Anarchism: How Not to Make a Revolution
Publisher: International Socialist Review
Year Published: 1997
Resource Type: Article
Cx Number: CX19287
Some see anarchims as the most radical of doctrines. Lenin called it "the politics of despair." Who is rights? Paul D'Amato looks at anarchism -- its theory and practice -- and finds that it falls far short of its professed ideals.
Proudhon and Bakunin held views which were unmistakeably reactionary and extremely "authoritarian." As Proudhon put it, "democracy disgusts me." Proudhon, a provincial printer who hated urban life, depised working-class self-activity. He opposed strikes and supported the police breaking them up. He also opposed working-class revolution. As a member of the French legislative assembly in 1848, he supported the crushing of the June uprising of Pakistan workers (though he did later apologize for this "mistake"), and later supported the presidential candidacy of General Cavaignac, the man responsible for violently putting down the June uprising ("[T]he state is a bourgeois institution," he opined, "therefore its chief in good logic should be a bourgeois"). Later, Proudhon wrote a pamphlet in support of the future dictator Louis Napoleon Bonaparte III, and was an apologist for Russian Tsarism ("Do not forget that the despotism of the Tsar is necessary to civilization"). Proudhon was a bigoted racist who justified slavery on grounds that Blacks were an inferior race. He used anarchist arguments for federalism to justify support for the slave South during the Civil War. Moreover, Proudhon was, in addition to being a French national chauvinist, a reactionary sexist. "Man's primary condition," he wrote, "is to dominate his wife and be the master."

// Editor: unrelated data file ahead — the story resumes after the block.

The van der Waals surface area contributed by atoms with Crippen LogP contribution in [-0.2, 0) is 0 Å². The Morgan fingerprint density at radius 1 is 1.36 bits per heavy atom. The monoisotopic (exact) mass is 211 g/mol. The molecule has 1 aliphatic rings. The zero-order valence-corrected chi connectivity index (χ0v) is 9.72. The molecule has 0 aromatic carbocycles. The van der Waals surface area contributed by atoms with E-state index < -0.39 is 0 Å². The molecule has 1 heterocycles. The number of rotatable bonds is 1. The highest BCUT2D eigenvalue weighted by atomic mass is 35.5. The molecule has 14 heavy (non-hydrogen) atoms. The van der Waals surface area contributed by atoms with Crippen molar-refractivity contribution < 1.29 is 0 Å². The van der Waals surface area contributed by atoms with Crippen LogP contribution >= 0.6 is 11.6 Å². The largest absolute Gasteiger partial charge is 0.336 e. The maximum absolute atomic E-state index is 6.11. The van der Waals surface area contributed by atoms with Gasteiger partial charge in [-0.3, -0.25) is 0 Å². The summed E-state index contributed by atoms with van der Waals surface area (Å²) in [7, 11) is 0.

Bakunin proposed that the "spontaneous" revolutionary action of the masses should be supplemented by the invisible direction of a handful of self-selected revolutionaries - Bakunin's own secret "alliance":
But for the very establishment of the...triumph of revolution over reaction, the unity of revolutionary thought and action must find an agent in the thick of the popular anarchy.... That agent must be the secret universal association of international brothers.
Bakunin's program then goes on to argue that this secret society will become "a kind of revolutionary general staff" that need only consist of a small group: "A hundred powerfully and seriously allied revolutionaries are enough for the international organization of the whole of Europe." Like "invisible pilots in the thick of the popular tempest," Bakunin wrote to a supporter, "we must steer it [the revolution] not by any open power but by the collective dictatorship of all the allies - a dictatorship without insignia, titles, or official rights, and all the stronger for having none of the paraphernalia of power."
Authoritarian indeed! - a tiny handful of self-selected initiates secretly, and therefore completely unaccountably, steering the "spontaneous" revolution from behind the scenes. Yet the anarchists extol Bakunin as a libertarian and denounce Marx, who introduced as Rule #1 of the International "the emancipation of the working classes must be conquered by the working classes themselves."
...The response of anarchists to their failure in Spain is that "exceptional" circumstances forced them into impossible choices.
But revolutions are precisely "exceptional circumstances."
.if a mass movement or organization aimed at concerted action does not operate on the democratic method of open debate and discussion, followed by majority rule and centralized implementation, how does a movement go forward? There are two possible outcomes: either there is no concerted action because the participants are each "doing their own thing," and the movement therefore dissolves or collapses in defeat; or decisions are made, but by individuals who are not elected and not accountable to anyone.